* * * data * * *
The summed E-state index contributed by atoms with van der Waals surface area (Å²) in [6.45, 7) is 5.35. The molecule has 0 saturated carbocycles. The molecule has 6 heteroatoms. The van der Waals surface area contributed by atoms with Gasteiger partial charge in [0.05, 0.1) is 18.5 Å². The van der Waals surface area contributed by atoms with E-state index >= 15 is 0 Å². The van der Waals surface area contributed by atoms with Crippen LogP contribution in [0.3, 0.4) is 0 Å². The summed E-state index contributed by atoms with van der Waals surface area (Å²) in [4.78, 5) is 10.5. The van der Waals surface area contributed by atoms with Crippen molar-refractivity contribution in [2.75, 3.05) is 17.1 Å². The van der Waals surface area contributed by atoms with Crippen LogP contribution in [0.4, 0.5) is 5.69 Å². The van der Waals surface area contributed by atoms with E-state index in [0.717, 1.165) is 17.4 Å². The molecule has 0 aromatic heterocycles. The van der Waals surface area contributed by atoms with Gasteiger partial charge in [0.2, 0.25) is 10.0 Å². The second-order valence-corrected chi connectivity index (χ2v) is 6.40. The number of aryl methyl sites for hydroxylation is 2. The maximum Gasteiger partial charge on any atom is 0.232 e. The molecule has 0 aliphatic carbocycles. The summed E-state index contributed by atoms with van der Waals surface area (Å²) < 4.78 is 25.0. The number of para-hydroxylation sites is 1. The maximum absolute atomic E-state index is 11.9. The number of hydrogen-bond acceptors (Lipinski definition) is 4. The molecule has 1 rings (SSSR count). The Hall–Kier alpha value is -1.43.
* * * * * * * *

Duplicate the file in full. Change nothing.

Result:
The summed E-state index contributed by atoms with van der Waals surface area (Å²) in [6.45, 7) is 5.35. The molecule has 0 saturated carbocycles. The molecule has 6 heteroatoms. The van der Waals surface area contributed by atoms with Gasteiger partial charge in [0.05, 0.1) is 18.5 Å². The van der Waals surface area contributed by atoms with E-state index >= 15 is 0 Å². The van der Waals surface area contributed by atoms with Crippen LogP contribution in [0.3, 0.4) is 0 Å². The summed E-state index contributed by atoms with van der Waals surface area (Å²) in [4.78, 5) is 10.5. The van der Waals surface area contributed by atoms with Crippen molar-refractivity contribution in [2.75, 3.05) is 17.1 Å². The van der Waals surface area contributed by atoms with Crippen LogP contribution in [0.4, 0.5) is 5.69 Å². The van der Waals surface area contributed by atoms with E-state index in [0.717, 1.165) is 17.4 Å². The molecule has 0 aromatic heterocycles. The van der Waals surface area contributed by atoms with Gasteiger partial charge in [0.2, 0.25) is 10.0 Å². The second-order valence-corrected chi connectivity index (χ2v) is 6.40. The number of aryl methyl sites for hydroxylation is 2. The maximum Gasteiger partial charge on any atom is 0.232 e. The molecule has 0 aliphatic carbocycles. The summed E-state index contributed by atoms with van der Waals surface area (Å²) < 4.78 is 25.0. The number of para-hydroxylation sites is 1. The maximum absolute atomic E-state index is 11.9. The number of hydrogen-bond acceptors (Lipinski definition) is 4. The molecule has 1 rings (SSSR count). The Hall–Kier alpha value is -1.43.